Ryan Merrill ©2022, courtesy of RM Sotheby’s
Ferrari historian Marcel Massini notes that as few as 712 fiberglass-bodied 308 GTBs were produced. Just 100 examples were sent to North America. These early fiberglass cars were nearly 330 pounds lighter than the steel-bodied 308s that followed, allowing drivers to take full advantage of the model’s transverse mid-mounted 2.9-liter V8 for optimal handling. This car was first sold via Luigi Sports Cars of Montreal. From its early life in Quebec, chassis 19505 remained in Ontario for many years, having passed through several of the province’s premiere collections. From November 2000 until March 2015, it resided in a prominent collection in Toronto. During this time, it was treated to a complete, multi-year restoration to original specifications. The reported goal of this exhaustive process was to secure a Platino Award at the Cavallino Concorso d’Eleganza in Palm Beach, FL. After being stripped down to bare fiberglass, the car was reported painted in Rosso Corsa at a Ferrari-approved facility. Similarly, the interior was masterfully retrimmed in tan leather with black inserts. In late 2014, it was furnished to an appreciable level of mechanical sorting (including major engine-out service) by Ferrari master technician Massimo Conti. Continued care has been executed within the consignor’s ownership by Tim Stanford Foreign Cars of Fort Lauderdale, FL, and today this desirable Vetroresina is an eminently presentable example of this rare breed. Furthermore, correspondence on file from Ferrari Classiche confirms that it has issued its certification book, which at the time of cataloging is being processed for delivery. As presented today, the car rides on date-coded Campagnolo wheels shod in Michelin XWX tires. Accompaniments include a matched spare tire, tool roll and manuals. This early fiberglass chassis is an attractive choice for Ferrari enthusiasts looking for responsive performance and agile road-handling capabilities in a shapely and well-maintained package.

SCM Analysis


Vehicle:1976 Ferrari 308 GTB “Vetroresina”
Years Produced:1975–77
Number Produced:712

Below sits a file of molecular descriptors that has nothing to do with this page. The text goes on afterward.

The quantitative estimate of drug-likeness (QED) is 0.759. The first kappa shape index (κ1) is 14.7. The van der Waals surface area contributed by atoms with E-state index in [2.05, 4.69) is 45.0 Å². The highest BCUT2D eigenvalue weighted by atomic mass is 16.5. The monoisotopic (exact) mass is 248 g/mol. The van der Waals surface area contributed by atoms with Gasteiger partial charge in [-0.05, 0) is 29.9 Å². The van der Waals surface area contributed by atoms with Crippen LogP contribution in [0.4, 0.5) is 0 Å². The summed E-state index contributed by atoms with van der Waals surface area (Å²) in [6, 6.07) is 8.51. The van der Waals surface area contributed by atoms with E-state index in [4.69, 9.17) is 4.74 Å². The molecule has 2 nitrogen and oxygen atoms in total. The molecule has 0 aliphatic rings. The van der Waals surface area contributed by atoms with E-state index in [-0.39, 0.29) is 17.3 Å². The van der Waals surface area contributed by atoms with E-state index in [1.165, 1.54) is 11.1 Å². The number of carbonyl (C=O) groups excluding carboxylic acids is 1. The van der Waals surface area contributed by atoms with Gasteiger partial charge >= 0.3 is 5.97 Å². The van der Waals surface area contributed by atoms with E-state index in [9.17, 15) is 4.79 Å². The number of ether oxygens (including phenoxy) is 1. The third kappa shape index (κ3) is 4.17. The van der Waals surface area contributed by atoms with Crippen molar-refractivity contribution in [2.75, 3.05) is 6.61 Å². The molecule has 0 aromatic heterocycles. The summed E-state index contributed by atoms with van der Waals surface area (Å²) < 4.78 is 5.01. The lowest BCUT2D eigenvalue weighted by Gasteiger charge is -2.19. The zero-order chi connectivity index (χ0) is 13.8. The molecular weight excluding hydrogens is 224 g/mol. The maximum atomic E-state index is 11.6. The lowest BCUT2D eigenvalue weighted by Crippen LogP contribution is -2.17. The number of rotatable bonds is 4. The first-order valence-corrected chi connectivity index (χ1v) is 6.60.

SCM Valuation:$163,000
Tune Up Cost:$3,500
Chassis Number Location:Data plate in driver’s door jamb
Engine Number Location:In the “V” on the driver’s side
Club Info:Ferrari Club of America
Alternatives:1970–76 Lamborghini Jarama, 1976–78 Lotus Esprit, 1974–77 Porsche 911S
Investment Grade:C

This car, Lot 153, sold for $173,600, including buyer’s premium, at RM Sotheby’s Amelia Island auction on March 5, 2022.

The 246 Dino had been a big hit for Ferrari in the early 1970s, but escalating federal safety and emission standards put a nail in its coffin. Meeting the new 5-mph bumper standards required a new body design, and increased displacement would be needed to deliver Ferrari performance from an engine choked by emission equipment.

Beyond the Dino

Ferrari was not going to import its Berlinetta Boxer to the U.S., which meant the new model would be the flag bearer for the marque. It would also have to be a notch up in quality. Dinos were well built, but not up to Ferrari GT standards.

The Dino 308 GT4 was introduced to meet the need. The GT4 featured a 3.0-liter quad-cam V8 with four Weber carbs. It was a wonderful driver, but its 2+2 configuration and Bertone body were not right for a halo model. Ferrari needed another hit, so it looked to Pininfarina for salvation.

Leonardo Fioravanti was just 26 years old when he joined Pininfarina. He would stay there for the next 26 years and have a hand in the design of the 206 and 246 Dino, 365 GTB/4 Daytona, 365 GT4 2+2, Berlinetta Boxer, 288 GTO, Testarossa, and more. Fioravanti was tapped for the 246 Dino’s replacement, and his 308 GTB was a home run.

Getting the GTB into production quickly was a priority. Hand-beaten panels were not an option for the number of bodies needed. Making dies and pressing panels would take too long, so Ferrari looked for another answer.

Finished in fiberglass